The Emoji of the Year

According to analysis from The Unicode Consortium — a non-profit organization that oversees, among other things, emojis — the "face with tears of joy" icon was the most-used emoji of 2021. And while it accounted for 5% of all emoji use this past year, it was decidedly not the preferred emoji for Gen Z, who have rather famously denounced the emoji, deeming it, at best, uncool and, at worst, rude and passive-aggressive. The nuances of language know no bounds. With that, here are the emojis young people actually used this year.


🪑 If Gen Z wasn’t using the cry-laughing emoji to convey laughter, what were they using instead? Out of 3,633 emojis, young people somewhat puzzlingly landed on the chair. The explanation, like so many viral moments, is a bit arbitrary. In September, Anthony Mai, who goes by @blank.antho on TikTok, shared a few videos with his million-plus followers about replacing the laughing emoji with the chair emoji as an inside joke of sorts. "If you're watching this, you're part of the inside joke," he said. Internet sleuths believe the movement may actually date back to the fall of 2020, when a British YouTuber KSI uploaded a video in which he jokes about a chair, causing fans to substitute the chair emoji for the laughing emoji. The video has since been removed, but the reference lives on by way of millions of chair emojis.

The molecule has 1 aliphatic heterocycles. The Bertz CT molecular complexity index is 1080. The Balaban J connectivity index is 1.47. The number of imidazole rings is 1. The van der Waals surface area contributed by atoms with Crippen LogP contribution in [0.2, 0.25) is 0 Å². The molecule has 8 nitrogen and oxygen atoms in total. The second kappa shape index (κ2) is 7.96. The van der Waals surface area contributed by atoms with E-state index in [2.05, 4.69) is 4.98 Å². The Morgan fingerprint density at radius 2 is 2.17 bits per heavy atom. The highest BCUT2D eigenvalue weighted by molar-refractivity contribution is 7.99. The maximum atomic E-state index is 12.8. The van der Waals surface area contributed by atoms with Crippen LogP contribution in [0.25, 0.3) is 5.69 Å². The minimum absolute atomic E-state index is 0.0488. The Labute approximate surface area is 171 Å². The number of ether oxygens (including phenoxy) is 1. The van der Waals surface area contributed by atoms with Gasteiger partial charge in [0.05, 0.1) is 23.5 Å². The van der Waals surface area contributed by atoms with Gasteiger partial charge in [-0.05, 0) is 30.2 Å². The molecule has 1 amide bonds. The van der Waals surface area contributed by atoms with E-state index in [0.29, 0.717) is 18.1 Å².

✨ The sparkles emoji has been around for a decade and has historically signaled newness, shininess, or excitement. In the last year, though, it has emerged as the go-to punctuation to indicate a shift in tone and emphasizes words in a sarcastic or mocking manner. It’s also suddenly everywhere. Based on internet data, nearly one in every 100 tweets now contains a sparkles emoji. It’s so popular that it has since overtaken the rolling on the floor laughing, red heart, and pleading face to become the third most popular emoji in the world.


️‍🔥 A relative newcomer, the Unicode Consortium announced the release of the heart on fire emoji — along with 200 others — as part of its Emoji 13.1 release in 2020. But it wasn’t introduced to iOS 14.5 until April 2021, and it hadn’t arrived on other platforms like Google, Twitter, and TikTok until summer. Despite its relative newness, though, it’s achieved the sort of omnipresence of decades-old emojis like the red heart. And it’s not hard to see why: The fervent enthusiasm it symbolizes — you don’t merely love something, you have a burning passion for it — is perfectly suited for the hot takes that populate Twitter and TikTok.